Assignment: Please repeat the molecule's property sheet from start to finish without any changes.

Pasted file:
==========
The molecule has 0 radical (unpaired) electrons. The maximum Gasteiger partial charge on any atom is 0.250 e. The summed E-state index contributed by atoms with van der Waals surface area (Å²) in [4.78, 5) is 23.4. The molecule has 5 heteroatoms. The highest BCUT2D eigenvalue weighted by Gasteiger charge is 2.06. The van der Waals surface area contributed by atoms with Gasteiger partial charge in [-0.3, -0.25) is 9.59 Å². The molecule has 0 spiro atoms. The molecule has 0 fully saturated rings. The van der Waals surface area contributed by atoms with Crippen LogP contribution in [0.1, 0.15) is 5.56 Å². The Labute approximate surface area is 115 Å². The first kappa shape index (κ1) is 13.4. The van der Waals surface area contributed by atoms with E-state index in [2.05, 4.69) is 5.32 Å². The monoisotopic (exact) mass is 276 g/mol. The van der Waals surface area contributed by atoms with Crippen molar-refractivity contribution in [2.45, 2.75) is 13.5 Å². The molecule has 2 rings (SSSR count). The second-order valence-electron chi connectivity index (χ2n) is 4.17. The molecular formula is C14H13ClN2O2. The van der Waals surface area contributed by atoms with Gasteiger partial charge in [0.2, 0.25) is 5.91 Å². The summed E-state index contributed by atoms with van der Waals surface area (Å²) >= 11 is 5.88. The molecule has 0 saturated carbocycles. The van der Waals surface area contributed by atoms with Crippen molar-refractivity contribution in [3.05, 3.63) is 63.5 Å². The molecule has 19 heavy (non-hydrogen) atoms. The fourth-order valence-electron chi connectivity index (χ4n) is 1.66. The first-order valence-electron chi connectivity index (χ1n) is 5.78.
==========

The molecule has 0 radical (unpaired) electrons. The maximum Gasteiger partial charge on any atom is 0.250 e. The summed E-state index contributed by atoms with van der Waals surface area (Å²) in [4.78, 5) is 23.4. The molecule has 5 heteroatoms. The highest BCUT2D eigenvalue weighted by Gasteiger charge is 2.06. The van der Waals surface area contributed by atoms with Gasteiger partial charge in [-0.3, -0.25) is 9.59 Å². The molecule has 0 spiro atoms. The molecule has 0 fully saturated rings. The van der Waals surface area contributed by atoms with Crippen LogP contribution in [0.1, 0.15) is 5.56 Å². The Labute approximate surface area is 115 Å². The first kappa shape index (κ1) is 13.4. The van der Waals surface area contributed by atoms with E-state index in [2.05, 4.69) is 5.32 Å². The monoisotopic (exact) mass is 276 g/mol. The van der Waals surface area contributed by atoms with Crippen molar-refractivity contribution in [2.45, 2.75) is 13.5 Å². The molecule has 2 rings (SSSR count). The second-order valence-electron chi connectivity index (χ2n) is 4.17. The molecular formula is C14H13ClN2O2. The van der Waals surface area contributed by atoms with Gasteiger partial charge in [0.2, 0.25) is 5.91 Å². The summed E-state index contributed by atoms with van der Waals surface area (Å²) >= 11 is 5.88. The molecule has 0 saturated carbocycles. The van der Waals surface area contributed by atoms with Crippen molar-refractivity contribution in [3.05, 3.63) is 63.5 Å². The molecule has 19 heavy (non-hydrogen) atoms. The fourth-order valence-electron chi connectivity index (χ4n) is 1.66. The first-order valence-electron chi connectivity index (χ1n) is 5.78.